If the city of Memphis has one more fiscal year of funding Memphis City Schools, it could be one-time-only funding instead of raising the city property tax rate.
After several years of Memphis City Council members debating the use of one-time-only funding to cover continuing expenses in the city’s operating budget, the coming schools consolidation that begins in August 2013 has prompted some new scenarios.
So far, the scenario about one-time-only funding hasn’t surfaced in that precise way on any kind of consistent basis.
But last week during budget committee hearings, several council members came at it from another direction.
They began with Memphis Mayor A C Wharton’s April 17 budget speech to the council in which he unveiled the proposed tax hike.
“Once this year’s over, the schools will be out of the way. That will free up capital,” Wharton said after the speech in which he said the property tax hike he proposed was solely to fund Memphis City Schools with none of the revenue going to city of Memphis operations or programs.
So when City Finance Director Roland McElrath talked in budget committee hearings last week of needing a “recurring stream of revenue for city schools and other issues” the 10 council members around the same table noticed immediately.
“No additional expenses related to schools in (fiscal year) 2014,” McElrath said in response to the questions. “I don’t believe we can narrowly focus on 2013 and assume there will not be additional costs in 2014. There are huge obligations that will be arriving in 2014.”
Among the obligations in the fiscal year after the one that begins this July 1 is a $25 million gap in funding the city’s debt service, the debt on bonds issued to finance one-time-only city expenses – chiefly construction and renovation projects.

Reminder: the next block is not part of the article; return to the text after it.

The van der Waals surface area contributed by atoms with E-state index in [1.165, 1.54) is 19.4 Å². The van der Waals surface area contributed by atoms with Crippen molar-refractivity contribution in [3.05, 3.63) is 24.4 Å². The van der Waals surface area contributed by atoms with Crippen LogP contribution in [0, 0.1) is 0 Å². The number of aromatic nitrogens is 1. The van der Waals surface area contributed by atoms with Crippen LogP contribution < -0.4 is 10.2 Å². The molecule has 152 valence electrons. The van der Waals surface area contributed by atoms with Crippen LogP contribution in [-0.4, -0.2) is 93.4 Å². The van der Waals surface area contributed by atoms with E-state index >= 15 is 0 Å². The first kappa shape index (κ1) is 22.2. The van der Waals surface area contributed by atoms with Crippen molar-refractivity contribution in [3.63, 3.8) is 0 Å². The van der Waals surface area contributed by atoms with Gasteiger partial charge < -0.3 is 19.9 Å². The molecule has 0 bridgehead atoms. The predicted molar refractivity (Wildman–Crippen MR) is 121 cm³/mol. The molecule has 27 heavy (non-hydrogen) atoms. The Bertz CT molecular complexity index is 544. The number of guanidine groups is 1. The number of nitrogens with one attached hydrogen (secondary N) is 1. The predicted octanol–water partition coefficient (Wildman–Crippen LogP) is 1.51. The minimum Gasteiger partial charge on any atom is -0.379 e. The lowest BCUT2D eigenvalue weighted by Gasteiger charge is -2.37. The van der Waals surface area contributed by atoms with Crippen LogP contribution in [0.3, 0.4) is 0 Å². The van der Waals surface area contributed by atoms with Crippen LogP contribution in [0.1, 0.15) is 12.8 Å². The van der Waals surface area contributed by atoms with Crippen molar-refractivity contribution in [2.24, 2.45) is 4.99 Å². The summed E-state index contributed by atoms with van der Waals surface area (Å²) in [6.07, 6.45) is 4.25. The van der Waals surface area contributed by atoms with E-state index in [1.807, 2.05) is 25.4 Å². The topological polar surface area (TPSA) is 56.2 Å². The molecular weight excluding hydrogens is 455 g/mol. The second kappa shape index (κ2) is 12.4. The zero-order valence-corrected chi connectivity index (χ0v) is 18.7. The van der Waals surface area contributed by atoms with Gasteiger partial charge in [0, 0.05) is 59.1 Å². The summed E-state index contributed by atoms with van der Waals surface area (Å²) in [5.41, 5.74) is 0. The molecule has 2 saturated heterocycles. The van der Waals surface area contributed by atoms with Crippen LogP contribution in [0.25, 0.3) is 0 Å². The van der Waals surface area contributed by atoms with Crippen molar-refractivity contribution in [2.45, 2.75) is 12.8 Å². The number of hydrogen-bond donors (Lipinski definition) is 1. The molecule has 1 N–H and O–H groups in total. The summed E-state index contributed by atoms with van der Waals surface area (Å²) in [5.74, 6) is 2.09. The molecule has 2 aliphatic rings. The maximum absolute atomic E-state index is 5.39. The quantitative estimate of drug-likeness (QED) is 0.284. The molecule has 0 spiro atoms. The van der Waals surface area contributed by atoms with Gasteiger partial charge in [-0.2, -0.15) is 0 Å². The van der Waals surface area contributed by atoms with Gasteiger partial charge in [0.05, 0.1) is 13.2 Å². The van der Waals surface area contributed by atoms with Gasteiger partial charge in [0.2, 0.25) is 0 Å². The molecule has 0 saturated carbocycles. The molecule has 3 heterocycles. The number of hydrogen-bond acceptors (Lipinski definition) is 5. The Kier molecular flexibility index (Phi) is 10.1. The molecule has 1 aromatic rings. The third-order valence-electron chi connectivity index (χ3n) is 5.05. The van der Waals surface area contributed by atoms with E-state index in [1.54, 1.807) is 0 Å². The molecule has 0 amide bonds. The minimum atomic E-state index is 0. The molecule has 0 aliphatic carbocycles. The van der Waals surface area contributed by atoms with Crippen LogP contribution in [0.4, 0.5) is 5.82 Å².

“You’re saying that even if the council were to vote for the 47 cents, your hope is that the council will see coming forward that there is a $25 million gap to fund debt service, correct?” Council member Harold Collins asked as he went through the numbers and the fiscal process. “We balance our budget year to year. So if we vote the 47 cents and then we pay the school system, then we don’t have to pay the system back. There will be nearly $64 million available to the city to do whatever it needs to do.”
The $64 million figure is the $47 million to go to MCS from the proposed property tax hike plus the additional amount in funding the city council did not cut in 2008 when it cut the majority of the city’s MCS funding.
“What I think I’m hearing you say is that that tax increase for the next year (fiscal year 2014) may be used on city government,” budget committee chairman Jim Strickland said to McElrath.
When Wharton began talking about required city funding ending with the schools merger in 2013, there were some questions about whether that would be the case.
“What I’m saying is that there are challenges on the horizon in 2014 that we would like to have you be aware of,” McElrath answered. Beyond the debt service there are rising health care insurance costs as well. “It would address the obligation we have in 2013 to fund the schools. If there were a need for additional money for operations in 2014, there would have to be some action by the council.”